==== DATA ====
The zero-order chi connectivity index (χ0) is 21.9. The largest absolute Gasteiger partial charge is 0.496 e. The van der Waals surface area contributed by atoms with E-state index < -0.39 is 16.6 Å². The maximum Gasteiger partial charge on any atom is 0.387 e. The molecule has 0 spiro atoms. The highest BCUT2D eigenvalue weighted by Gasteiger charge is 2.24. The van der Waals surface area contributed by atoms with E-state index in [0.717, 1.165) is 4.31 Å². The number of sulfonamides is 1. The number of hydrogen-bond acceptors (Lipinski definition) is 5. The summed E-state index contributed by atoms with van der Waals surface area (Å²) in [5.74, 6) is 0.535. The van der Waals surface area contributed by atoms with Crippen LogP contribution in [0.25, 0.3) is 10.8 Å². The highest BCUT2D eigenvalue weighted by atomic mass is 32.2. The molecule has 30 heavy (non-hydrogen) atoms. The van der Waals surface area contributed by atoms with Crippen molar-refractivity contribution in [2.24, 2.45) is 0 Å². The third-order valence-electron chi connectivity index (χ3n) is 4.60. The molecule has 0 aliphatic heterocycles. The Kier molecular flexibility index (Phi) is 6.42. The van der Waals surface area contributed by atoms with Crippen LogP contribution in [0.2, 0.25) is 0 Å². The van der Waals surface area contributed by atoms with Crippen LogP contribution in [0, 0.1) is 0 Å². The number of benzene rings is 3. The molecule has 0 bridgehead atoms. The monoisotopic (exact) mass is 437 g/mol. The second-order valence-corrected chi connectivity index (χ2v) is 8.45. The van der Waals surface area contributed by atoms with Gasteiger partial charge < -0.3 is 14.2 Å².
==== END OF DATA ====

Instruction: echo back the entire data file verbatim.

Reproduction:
The zero-order chi connectivity index (χ0) is 21.9. The largest absolute Gasteiger partial charge is 0.496 e. The van der Waals surface area contributed by atoms with E-state index < -0.39 is 16.6 Å². The maximum Gasteiger partial charge on any atom is 0.387 e. The molecule has 0 spiro atoms. The highest BCUT2D eigenvalue weighted by Gasteiger charge is 2.24. The van der Waals surface area contributed by atoms with E-state index in [0.717, 1.165) is 4.31 Å². The number of sulfonamides is 1. The number of hydrogen-bond acceptors (Lipinski definition) is 5. The summed E-state index contributed by atoms with van der Waals surface area (Å²) in [5.74, 6) is 0.535. The van der Waals surface area contributed by atoms with Crippen LogP contribution in [0.25, 0.3) is 10.8 Å². The highest BCUT2D eigenvalue weighted by atomic mass is 32.2. The molecule has 30 heavy (non-hydrogen) atoms. The van der Waals surface area contributed by atoms with Crippen molar-refractivity contribution in [2.24, 2.45) is 0 Å². The third-order valence-electron chi connectivity index (χ3n) is 4.60. The molecule has 0 aliphatic heterocycles. The Kier molecular flexibility index (Phi) is 6.42. The van der Waals surface area contributed by atoms with Crippen LogP contribution in [0.2, 0.25) is 0 Å². The van der Waals surface area contributed by atoms with Crippen LogP contribution in [0, 0.1) is 0 Å². The number of benzene rings is 3. The molecule has 0 bridgehead atoms. The monoisotopic (exact) mass is 437 g/mol. The second-order valence-corrected chi connectivity index (χ2v) is 8.45. The van der Waals surface area contributed by atoms with Gasteiger partial charge < -0.3 is 14.2 Å².